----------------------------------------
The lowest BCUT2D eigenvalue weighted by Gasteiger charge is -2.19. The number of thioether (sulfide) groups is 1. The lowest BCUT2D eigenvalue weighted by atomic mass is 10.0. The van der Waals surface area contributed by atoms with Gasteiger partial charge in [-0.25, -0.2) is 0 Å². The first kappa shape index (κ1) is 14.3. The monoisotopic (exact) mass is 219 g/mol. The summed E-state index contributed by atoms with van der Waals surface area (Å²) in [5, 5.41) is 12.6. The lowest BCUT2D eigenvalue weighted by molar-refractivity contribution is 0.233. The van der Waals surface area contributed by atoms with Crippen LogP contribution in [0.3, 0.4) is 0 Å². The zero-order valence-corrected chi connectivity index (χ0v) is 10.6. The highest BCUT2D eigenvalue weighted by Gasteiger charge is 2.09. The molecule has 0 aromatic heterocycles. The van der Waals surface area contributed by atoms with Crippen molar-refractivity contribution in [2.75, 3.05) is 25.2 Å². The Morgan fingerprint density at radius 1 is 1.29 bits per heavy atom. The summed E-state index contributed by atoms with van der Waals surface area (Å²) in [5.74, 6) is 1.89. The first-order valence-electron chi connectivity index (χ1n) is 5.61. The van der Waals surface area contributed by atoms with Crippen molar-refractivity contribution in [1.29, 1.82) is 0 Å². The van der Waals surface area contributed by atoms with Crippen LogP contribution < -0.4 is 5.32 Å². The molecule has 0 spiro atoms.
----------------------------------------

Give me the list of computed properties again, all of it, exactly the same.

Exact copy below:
The lowest BCUT2D eigenvalue weighted by Gasteiger charge is -2.19. The number of thioether (sulfide) groups is 1. The lowest BCUT2D eigenvalue weighted by atomic mass is 10.0. The van der Waals surface area contributed by atoms with Gasteiger partial charge in [-0.25, -0.2) is 0 Å². The first kappa shape index (κ1) is 14.3. The monoisotopic (exact) mass is 219 g/mol. The summed E-state index contributed by atoms with van der Waals surface area (Å²) in [5, 5.41) is 12.6. The lowest BCUT2D eigenvalue weighted by molar-refractivity contribution is 0.233. The van der Waals surface area contributed by atoms with Crippen LogP contribution in [0.3, 0.4) is 0 Å². The zero-order valence-corrected chi connectivity index (χ0v) is 10.6. The highest BCUT2D eigenvalue weighted by Gasteiger charge is 2.09. The molecule has 0 aromatic heterocycles. The van der Waals surface area contributed by atoms with Crippen molar-refractivity contribution in [2.75, 3.05) is 25.2 Å². The Morgan fingerprint density at radius 1 is 1.29 bits per heavy atom. The summed E-state index contributed by atoms with van der Waals surface area (Å²) in [5.74, 6) is 1.89. The first-order valence-electron chi connectivity index (χ1n) is 5.61. The van der Waals surface area contributed by atoms with Crippen molar-refractivity contribution in [1.29, 1.82) is 0 Å². The van der Waals surface area contributed by atoms with Crippen LogP contribution < -0.4 is 5.32 Å². The molecule has 0 spiro atoms.